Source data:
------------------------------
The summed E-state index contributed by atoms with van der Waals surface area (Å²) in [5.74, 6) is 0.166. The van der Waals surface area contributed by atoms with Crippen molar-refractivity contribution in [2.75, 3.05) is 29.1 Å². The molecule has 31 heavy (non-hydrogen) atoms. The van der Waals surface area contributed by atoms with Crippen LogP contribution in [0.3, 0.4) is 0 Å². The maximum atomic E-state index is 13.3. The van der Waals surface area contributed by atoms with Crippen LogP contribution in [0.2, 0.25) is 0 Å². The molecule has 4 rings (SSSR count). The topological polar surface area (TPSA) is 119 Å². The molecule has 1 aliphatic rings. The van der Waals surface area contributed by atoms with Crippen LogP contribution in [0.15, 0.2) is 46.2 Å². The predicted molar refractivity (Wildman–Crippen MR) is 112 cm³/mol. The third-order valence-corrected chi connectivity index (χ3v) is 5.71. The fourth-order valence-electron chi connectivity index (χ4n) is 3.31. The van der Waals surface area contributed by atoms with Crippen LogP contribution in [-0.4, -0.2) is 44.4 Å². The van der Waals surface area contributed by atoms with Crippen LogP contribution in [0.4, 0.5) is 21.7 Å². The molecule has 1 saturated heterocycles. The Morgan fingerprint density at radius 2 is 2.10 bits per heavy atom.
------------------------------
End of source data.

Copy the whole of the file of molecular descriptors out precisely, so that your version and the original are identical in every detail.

The summed E-state index contributed by atoms with van der Waals surface area (Å²) in [5.74, 6) is 0.166. The van der Waals surface area contributed by atoms with Crippen molar-refractivity contribution in [2.75, 3.05) is 29.1 Å². The molecule has 31 heavy (non-hydrogen) atoms. The van der Waals surface area contributed by atoms with Crippen LogP contribution in [0.3, 0.4) is 0 Å². The maximum atomic E-state index is 13.3. The van der Waals surface area contributed by atoms with Crippen LogP contribution in [0.2, 0.25) is 0 Å². The molecule has 4 rings (SSSR count). The topological polar surface area (TPSA) is 119 Å². The molecule has 1 aliphatic rings. The van der Waals surface area contributed by atoms with Crippen LogP contribution in [0.15, 0.2) is 46.2 Å². The predicted molar refractivity (Wildman–Crippen MR) is 112 cm³/mol. The third-order valence-corrected chi connectivity index (χ3v) is 5.71. The fourth-order valence-electron chi connectivity index (χ4n) is 3.31. The van der Waals surface area contributed by atoms with Crippen LogP contribution in [-0.4, -0.2) is 44.4 Å². The van der Waals surface area contributed by atoms with Crippen LogP contribution in [0.4, 0.5) is 21.7 Å². The molecule has 1 saturated heterocycles. The Morgan fingerprint density at radius 2 is 2.10 bits per heavy atom.